When the Mayflower set sail in 1620, it carried on board the men and women who would shape America: Miles Standish; John Alden; Constance Hopkins. But some among the Pilgrims were not pure of heart; they were not escaping religious persecution. Indeed, they were not even human. They were vampires.The vampires assimilated quickly into the New World. Rising to levels of enormous power, wealth, and influence, they were the celebrated blue bloods of American society.
The Blue Bloods vowed that their immortal status would remain a closely guarded secret. And they kept that secret for centuries. But now, in New York City, the secret is seeping out. Schuyler Van Alen is a sophomore at a prestigious private school. She prefers baggy, vintage clothes instead of the Prada and pearls worn by her classmates, and she lives with her reclusive grandmother in a dilapated mansion. Schuyler is a loner…and happy that way. Suddenly, when she turns fifteen, there is a visible mosaic of blue veins on her arm. She starts to crave raw food and she is having flashbacks to ancient times. Then a popular girl from her school is found dead… drained of all her blood. Schuyler doesn’t know what to think, but she wants to find out the secrets the Blue Bloods are keeping. But is she herself in danger?
When I reviewed Frozen a few weeks ago, I mentioned a theory that stated that that book was pretty much a product of her husband, and that her name was on the cover to boost sales. Not knowing whether that was true, I decided to give this series a look and the author a second chance in the name of open-mindedness. Now that I have read both, do I still believe in this theory? Yeah. I do for a couple of reasons. Where as Frozen was half-baked, Blue-Bloods feels very fleshed out. The author clearly knew what she wanted to do and seemed to have spent at least some time figuring out how to get there.
More telling though, are the stylistic differences. Frozen had what most readers would feel like is a perfectly acceptable level of description: we get detail when it’s needed but we’re not bombarded by it. Here though? If you cut back on the needlessly overdone descriptions, you’d probably lose 20% of the final word count. Everything here is over described: clothing, hair, food, buildings, rooms. You name it and you probably know more about it than you’d ever care to. All authors have a certain style to their writing and even if it varies a bit from book to book (especially if they are jumping between young adult and adult) these two books are just too opposed to each other. The description in Frozen comes off as Spartan by comparison. That, and the differences in the world building lead me to believe these were not written by the same people. Whatever the collaboration was, she was almost assuredly not the one behind the keyboard.
So that out of the way, how do I feel about this book?
On the one hand, it is technically a better book than Frozen. As I said, she has some unique ideas and the world, though I can’t say I want to be a part of it is pretty well fleshed out. It’s just a same that it’s fleshed out with people that I would go out of my way to avoid. Even the alleged protagonist Schuyler (and I say that because this book is clumsily split amongst at least four different points of view) has moments of being an absolute bitch to her friend Oliver who really didn’t deserve it. Yes, she overall is one of the least shallow characters of this novel, but there isn’t enough of that to counter the way this book revels in valuing material wealth and a super narrow description of beauty that even Schuyler, whose clothing style may not match the norm for the school, manages to meet.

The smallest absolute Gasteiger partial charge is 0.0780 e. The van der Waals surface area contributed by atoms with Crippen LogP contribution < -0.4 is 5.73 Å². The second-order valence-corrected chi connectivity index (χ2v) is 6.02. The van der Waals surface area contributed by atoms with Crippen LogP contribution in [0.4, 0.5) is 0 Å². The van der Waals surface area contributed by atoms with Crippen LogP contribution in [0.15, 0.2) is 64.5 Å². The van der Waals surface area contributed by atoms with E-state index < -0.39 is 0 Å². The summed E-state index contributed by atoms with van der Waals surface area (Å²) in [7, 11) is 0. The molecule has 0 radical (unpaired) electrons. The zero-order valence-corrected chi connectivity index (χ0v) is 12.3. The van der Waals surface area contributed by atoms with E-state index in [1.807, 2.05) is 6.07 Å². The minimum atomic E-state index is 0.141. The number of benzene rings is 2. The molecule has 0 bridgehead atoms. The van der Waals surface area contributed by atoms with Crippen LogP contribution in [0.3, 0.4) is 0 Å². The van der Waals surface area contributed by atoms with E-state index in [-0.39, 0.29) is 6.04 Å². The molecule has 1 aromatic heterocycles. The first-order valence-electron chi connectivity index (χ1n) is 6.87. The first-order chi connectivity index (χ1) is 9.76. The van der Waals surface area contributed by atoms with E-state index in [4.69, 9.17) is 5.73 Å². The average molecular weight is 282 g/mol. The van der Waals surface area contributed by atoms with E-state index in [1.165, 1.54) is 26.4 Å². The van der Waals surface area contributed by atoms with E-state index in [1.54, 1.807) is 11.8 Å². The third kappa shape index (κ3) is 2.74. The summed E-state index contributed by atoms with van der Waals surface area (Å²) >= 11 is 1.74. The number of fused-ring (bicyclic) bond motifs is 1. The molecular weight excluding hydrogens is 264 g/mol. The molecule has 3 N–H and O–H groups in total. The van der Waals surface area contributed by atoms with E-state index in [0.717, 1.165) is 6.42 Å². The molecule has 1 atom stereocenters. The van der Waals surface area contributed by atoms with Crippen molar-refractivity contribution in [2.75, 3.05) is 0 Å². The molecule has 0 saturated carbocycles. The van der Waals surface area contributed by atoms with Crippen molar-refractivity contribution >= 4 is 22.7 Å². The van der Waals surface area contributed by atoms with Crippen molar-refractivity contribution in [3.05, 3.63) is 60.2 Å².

So much of this book talks about four-thousand-a-pair jeans and Chanel this and Prada that. If you’re poor? Sucks to be you. If you’re anything other than a blond, tall waif, you’re not pretty and you’re not going to be a model in this universe. Furthermore, the author has an obsession with variations of the phrase “eat whatever she wants but never gains an ounce” that I saw it at least a dozen times. I legitimately began to wonder if the author herself wasn’t weight obsessed herself. It was really disturbing, and this focus on such a generally unobtainable ideal of beauty really bothered me. I know that this unrealistic, but I’m well past my high school years and more than secure enough in my sense of self that I can see this for what it is. The problem is, I’m not the audience for this book. This book is aimed at Young Adults, a period when a lot of girls struggle with things like weight and appearance. I can really see this book putting a whammy on a girl already in trouble and I really wish she’d toned it back.
It’s kind of a shame that the author is so focused on things that are unobtainable to most. There were some good ideas in here that could have really shone had she let them. But no, she was more obsessed about finding just the right black cocktail dress to go with her string of pearls and it shows.
Verdict: Skip it. Good ideas are buried beneath an over-abundance of superficiality. Some editing might have done wonders for this book.